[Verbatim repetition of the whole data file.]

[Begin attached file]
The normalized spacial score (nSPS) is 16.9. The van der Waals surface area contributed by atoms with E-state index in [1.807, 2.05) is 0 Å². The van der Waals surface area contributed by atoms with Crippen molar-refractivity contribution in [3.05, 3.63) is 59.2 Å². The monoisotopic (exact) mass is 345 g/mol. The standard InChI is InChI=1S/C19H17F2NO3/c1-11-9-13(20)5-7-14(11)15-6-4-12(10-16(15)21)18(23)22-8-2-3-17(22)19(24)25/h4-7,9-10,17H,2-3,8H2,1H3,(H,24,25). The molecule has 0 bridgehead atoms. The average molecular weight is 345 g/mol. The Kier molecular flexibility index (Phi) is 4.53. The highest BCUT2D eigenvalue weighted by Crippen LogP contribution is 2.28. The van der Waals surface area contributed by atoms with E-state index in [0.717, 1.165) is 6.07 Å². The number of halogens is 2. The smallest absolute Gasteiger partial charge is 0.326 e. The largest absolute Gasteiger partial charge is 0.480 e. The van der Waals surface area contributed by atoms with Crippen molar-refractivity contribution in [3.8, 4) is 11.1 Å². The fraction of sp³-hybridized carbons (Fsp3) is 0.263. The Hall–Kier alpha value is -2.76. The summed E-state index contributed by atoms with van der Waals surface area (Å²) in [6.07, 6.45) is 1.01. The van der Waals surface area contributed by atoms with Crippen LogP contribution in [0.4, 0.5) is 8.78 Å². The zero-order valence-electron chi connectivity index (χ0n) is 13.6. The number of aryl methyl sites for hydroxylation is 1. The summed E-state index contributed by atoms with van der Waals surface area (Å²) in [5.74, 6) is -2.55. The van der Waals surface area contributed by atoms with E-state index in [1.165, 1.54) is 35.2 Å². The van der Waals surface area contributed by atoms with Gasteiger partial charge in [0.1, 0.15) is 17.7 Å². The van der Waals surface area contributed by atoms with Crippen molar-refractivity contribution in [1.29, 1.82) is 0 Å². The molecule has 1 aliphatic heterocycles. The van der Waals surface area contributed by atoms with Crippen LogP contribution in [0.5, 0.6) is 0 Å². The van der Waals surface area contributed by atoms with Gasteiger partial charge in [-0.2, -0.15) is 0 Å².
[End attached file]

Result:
The normalized spacial score (nSPS) is 16.9. The van der Waals surface area contributed by atoms with E-state index in [1.807, 2.05) is 0 Å². The van der Waals surface area contributed by atoms with Crippen molar-refractivity contribution in [3.05, 3.63) is 59.2 Å². The monoisotopic (exact) mass is 345 g/mol. The standard InChI is InChI=1S/C19H17F2NO3/c1-11-9-13(20)5-7-14(11)15-6-4-12(10-16(15)21)18(23)22-8-2-3-17(22)19(24)25/h4-7,9-10,17H,2-3,8H2,1H3,(H,24,25). The molecule has 0 bridgehead atoms. The average molecular weight is 345 g/mol. The Kier molecular flexibility index (Phi) is 4.53. The highest BCUT2D eigenvalue weighted by Crippen LogP contribution is 2.28. The van der Waals surface area contributed by atoms with E-state index in [0.717, 1.165) is 6.07 Å². The number of halogens is 2. The smallest absolute Gasteiger partial charge is 0.326 e. The largest absolute Gasteiger partial charge is 0.480 e. The van der Waals surface area contributed by atoms with Crippen molar-refractivity contribution in [3.8, 4) is 11.1 Å². The fraction of sp³-hybridized carbons (Fsp3) is 0.263. The Hall–Kier alpha value is -2.76. The summed E-state index contributed by atoms with van der Waals surface area (Å²) in [6.07, 6.45) is 1.01. The van der Waals surface area contributed by atoms with Crippen LogP contribution in [0.4, 0.5) is 8.78 Å². The zero-order valence-electron chi connectivity index (χ0n) is 13.6. The number of aryl methyl sites for hydroxylation is 1. The summed E-state index contributed by atoms with van der Waals surface area (Å²) in [5.74, 6) is -2.55. The van der Waals surface area contributed by atoms with E-state index in [1.165, 1.54) is 35.2 Å². The van der Waals surface area contributed by atoms with Gasteiger partial charge in [0.1, 0.15) is 17.7 Å². The van der Waals surface area contributed by atoms with Crippen molar-refractivity contribution in [1.29, 1.82) is 0 Å². The molecule has 1 aliphatic heterocycles. The van der Waals surface area contributed by atoms with Crippen LogP contribution in [0.5, 0.6) is 0 Å². The van der Waals surface area contributed by atoms with Gasteiger partial charge in [-0.2, -0.15) is 0 Å².